Advertising & Editorial: The lines are blurring further

There used be a great divide between the Advertising and Editorial departments of media outlets; but those days are gone. At the end of the day, the media is a business – and it’s a tough business. Revenues are drying up, falling year after year. Perhaps it makes good business sense to leverage earned media opportunities with a paid advertising buy.

Blurring the line between Advertising and Editorial is becoming a standard practice on today’s internet. Invoking the rise of social media, sites offer brands the ability to directly address their audience via sponsoring schemes. Prior to websites and blogs, Public Relations practitioners spent countless hours pitching their stories to the media houses. When it came to covering what was newsworthy, reporters were more than eager to speak with the designated spokesperson about the news.

The question from the media comes (via email) in one of two forms:

  1. We’re interested in doing an editorial story on your client. For a small fee, we’ll be able to put together a feature story including an interview with your CEO.
  2. We’d love to develop an entire issue on your client, including an interview with your CEO, several other members of the leadership team and a feature video that will run online. In exchange, all we ask is you provide us with a list of partners we can contact to see if they’re interested in purchasing advertising in the issue.

The initial request is usually followed up with something along the lines of “we do have a line between our editorial and advertising departments, but we also have to remember that we’re running a business too…”

We’ve been getting them from leading magazines, newspapers and websites, and even when we are working on something that’s purely editorial, it usually doesn’t take long for someone from the Advertising side to reach out and ask if we would be interested in purchasing an ad as well. We’ve even had publishers call me directly and tell me they keep Editorial and Advertising departments separate, but if we bought an ad, he’d “talk with the Editor and make sure we got a story in there for us.” The worst scenario is when a reporter is interested in a story but is only willing to run it if we buy ad space, too.

Now, imagine having to not only secure the interest of the reporter, but also receive consent from the advertising department for said media outlet. For those working in public relations, this is quickly becoming a reality. But while it may be a shrewd business move, it is a new challenge for public relations practitioners. This is the new reality in which they work as they clamor to secure media coverage for their client’s newest product or event.

For a PR guy like myself, this trend is disheartening for a number of reasons, not the least of which is it minimizes the work I do earning an authentic interest in my clients’ stories. What I’ve discovered about the trend from these outlets is to mask this unethical blurring of the lines by calling the coverage “An expert feature series” or “Ask the expert.” It’s just another way to circumvent the fact that they are seeking cash for coverage with a blatant disregard for real news. Thanks to the popularity of native advertising and the shrinking of editorial departments, this pay-for-play approach is becoming more prevalent, and sadly, more accepted.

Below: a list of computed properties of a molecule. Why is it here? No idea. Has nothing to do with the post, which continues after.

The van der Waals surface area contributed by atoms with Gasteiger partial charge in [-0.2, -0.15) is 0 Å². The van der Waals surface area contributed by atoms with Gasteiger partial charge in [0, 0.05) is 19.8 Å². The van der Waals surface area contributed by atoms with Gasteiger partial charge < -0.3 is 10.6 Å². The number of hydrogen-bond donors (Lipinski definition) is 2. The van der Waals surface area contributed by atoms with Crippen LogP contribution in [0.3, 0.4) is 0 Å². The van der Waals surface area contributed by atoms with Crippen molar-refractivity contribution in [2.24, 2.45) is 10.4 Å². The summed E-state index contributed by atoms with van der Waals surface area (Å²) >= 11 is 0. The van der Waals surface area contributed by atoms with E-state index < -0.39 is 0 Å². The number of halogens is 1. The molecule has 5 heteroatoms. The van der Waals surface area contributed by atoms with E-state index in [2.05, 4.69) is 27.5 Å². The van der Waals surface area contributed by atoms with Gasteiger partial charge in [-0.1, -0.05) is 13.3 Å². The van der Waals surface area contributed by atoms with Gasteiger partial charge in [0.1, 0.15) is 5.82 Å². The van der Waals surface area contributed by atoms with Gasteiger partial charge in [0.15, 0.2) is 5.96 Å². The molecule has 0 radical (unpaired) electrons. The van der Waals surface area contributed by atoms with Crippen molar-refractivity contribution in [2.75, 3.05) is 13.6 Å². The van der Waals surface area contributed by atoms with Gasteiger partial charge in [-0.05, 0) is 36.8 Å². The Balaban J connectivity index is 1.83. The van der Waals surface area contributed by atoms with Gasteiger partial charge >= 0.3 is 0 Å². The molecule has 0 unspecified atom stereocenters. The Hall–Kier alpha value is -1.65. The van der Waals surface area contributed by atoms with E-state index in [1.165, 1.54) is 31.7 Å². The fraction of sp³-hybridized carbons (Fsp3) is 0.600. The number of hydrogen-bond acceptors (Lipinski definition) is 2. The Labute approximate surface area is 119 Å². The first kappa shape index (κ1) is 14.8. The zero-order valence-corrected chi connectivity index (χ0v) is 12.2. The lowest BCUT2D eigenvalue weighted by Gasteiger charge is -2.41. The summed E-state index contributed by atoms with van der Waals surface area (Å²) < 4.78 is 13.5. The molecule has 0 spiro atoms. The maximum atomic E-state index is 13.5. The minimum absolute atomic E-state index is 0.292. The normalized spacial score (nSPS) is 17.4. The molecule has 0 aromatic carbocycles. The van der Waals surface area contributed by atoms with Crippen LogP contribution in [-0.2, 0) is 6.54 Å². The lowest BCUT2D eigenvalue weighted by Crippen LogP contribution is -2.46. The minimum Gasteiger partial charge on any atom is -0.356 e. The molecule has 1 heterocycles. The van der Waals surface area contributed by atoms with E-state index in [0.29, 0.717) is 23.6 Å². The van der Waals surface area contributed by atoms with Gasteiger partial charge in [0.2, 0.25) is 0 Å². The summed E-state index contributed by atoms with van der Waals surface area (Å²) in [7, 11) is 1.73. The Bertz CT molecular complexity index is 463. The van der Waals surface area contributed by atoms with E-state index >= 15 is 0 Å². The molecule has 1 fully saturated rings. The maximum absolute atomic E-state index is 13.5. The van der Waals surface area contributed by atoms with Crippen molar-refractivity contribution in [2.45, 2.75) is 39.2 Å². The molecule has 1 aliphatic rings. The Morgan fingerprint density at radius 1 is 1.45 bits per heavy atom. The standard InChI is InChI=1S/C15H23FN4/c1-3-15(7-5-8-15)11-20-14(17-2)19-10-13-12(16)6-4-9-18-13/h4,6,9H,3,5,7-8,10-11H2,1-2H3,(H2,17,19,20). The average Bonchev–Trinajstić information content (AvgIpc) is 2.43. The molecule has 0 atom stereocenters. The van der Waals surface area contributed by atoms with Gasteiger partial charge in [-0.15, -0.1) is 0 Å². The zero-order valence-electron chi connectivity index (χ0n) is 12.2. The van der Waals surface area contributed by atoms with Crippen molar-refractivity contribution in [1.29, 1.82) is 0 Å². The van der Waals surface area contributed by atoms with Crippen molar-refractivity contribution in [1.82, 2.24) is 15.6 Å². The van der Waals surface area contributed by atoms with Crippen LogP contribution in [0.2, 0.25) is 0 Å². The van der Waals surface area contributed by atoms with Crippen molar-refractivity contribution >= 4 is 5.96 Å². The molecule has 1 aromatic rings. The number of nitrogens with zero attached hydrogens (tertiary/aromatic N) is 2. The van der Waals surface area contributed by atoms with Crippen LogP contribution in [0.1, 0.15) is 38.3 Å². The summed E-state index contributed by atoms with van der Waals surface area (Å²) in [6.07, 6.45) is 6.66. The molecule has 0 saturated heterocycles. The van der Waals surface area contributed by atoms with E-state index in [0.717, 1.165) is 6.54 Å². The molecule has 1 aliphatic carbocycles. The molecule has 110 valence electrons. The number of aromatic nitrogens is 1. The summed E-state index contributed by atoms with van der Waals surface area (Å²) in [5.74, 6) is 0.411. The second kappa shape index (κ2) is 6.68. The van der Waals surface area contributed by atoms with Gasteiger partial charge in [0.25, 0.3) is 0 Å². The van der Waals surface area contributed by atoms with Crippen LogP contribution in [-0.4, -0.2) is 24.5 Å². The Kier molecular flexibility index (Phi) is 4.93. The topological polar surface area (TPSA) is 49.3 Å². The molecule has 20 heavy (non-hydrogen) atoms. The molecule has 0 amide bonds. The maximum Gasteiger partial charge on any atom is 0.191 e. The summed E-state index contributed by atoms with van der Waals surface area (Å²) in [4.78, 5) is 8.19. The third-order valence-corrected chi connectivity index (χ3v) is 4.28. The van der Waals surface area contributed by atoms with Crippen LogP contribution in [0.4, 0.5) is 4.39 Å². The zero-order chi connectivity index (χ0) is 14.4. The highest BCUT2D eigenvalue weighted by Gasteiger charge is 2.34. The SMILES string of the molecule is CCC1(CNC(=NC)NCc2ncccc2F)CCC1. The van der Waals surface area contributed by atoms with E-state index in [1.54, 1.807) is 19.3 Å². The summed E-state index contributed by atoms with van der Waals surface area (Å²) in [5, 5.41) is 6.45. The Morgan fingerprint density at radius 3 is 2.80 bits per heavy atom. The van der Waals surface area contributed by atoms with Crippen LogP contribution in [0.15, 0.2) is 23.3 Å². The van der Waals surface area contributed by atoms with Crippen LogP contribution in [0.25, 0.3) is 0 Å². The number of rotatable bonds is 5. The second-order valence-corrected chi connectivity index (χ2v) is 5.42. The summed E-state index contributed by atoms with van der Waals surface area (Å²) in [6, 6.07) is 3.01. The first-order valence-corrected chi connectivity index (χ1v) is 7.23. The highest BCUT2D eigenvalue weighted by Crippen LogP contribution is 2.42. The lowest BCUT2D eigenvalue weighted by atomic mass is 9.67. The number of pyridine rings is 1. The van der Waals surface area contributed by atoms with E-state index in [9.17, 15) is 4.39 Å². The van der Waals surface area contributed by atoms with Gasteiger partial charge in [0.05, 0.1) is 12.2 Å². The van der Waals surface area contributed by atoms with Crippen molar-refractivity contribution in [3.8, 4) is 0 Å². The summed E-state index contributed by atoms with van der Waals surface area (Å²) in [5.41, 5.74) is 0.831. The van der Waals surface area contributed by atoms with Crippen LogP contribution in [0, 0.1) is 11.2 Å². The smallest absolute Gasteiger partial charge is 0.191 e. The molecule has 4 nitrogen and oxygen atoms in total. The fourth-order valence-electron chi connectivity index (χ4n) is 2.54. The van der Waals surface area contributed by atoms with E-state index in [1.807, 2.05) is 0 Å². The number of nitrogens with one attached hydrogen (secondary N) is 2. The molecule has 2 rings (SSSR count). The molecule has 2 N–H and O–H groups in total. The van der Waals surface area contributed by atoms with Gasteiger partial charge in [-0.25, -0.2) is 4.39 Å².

In view of the above, one is left with no option but to educate one’s client. How? Let them know they may face this reality today or tomorrow. Client needs to understand that media is a business. And as such, they too, need to bring revenue in to pay their reporters and keep the lights on!

Educate yourself. You will benefit from knowing your client’s advertising strategy. With awareness of their media buy you can better target potential media outlets for coverage, and better leverage your pitches to journalists.

The convergence of PR, marketing and advertising has only worsened the issue. While I may view these quid pro quo arrangements between advertising and editorial as objectionable, many of my colleagues with marketing or advertising backgrounds celebrate it. It’s marketers who view this as another extension of native advertising. It’s media buyers who think they’re doing PR people a favour by negotiating editorial as part of their ad buys. It’s CMOs who only look at the impact on their marketing campaign instead of the impact on their business.

Broaden your horizons. It is a rapidly changing media world, and a by-product of this evolution is more channels from which you can share your client’s story. No longer do we have to rely on the traditional mainstream media. There is always a home for interesting, engaging content and with the World Wide Web literally at your fingertips you have a multitude of options for sharing that content.

However, PR professionals should hold the media to a higher standard because the media are the public’s source of information and the public believes much of what they read, see and hear.

The views expressed here are that of the author and do not necessarily reflect that of Reputation Today.

Achal Paul
Founder Director at Buzz Communications
Achal is seasoned communication specialist with over three decades of experience in developing winning communications strategies
for international and national brands in PR, Advertising, Event Management & Direct Marketing.

He has worked with some of the leading international consultancies in India before setting up his own firm. He also teaches in reputed
management institutes.

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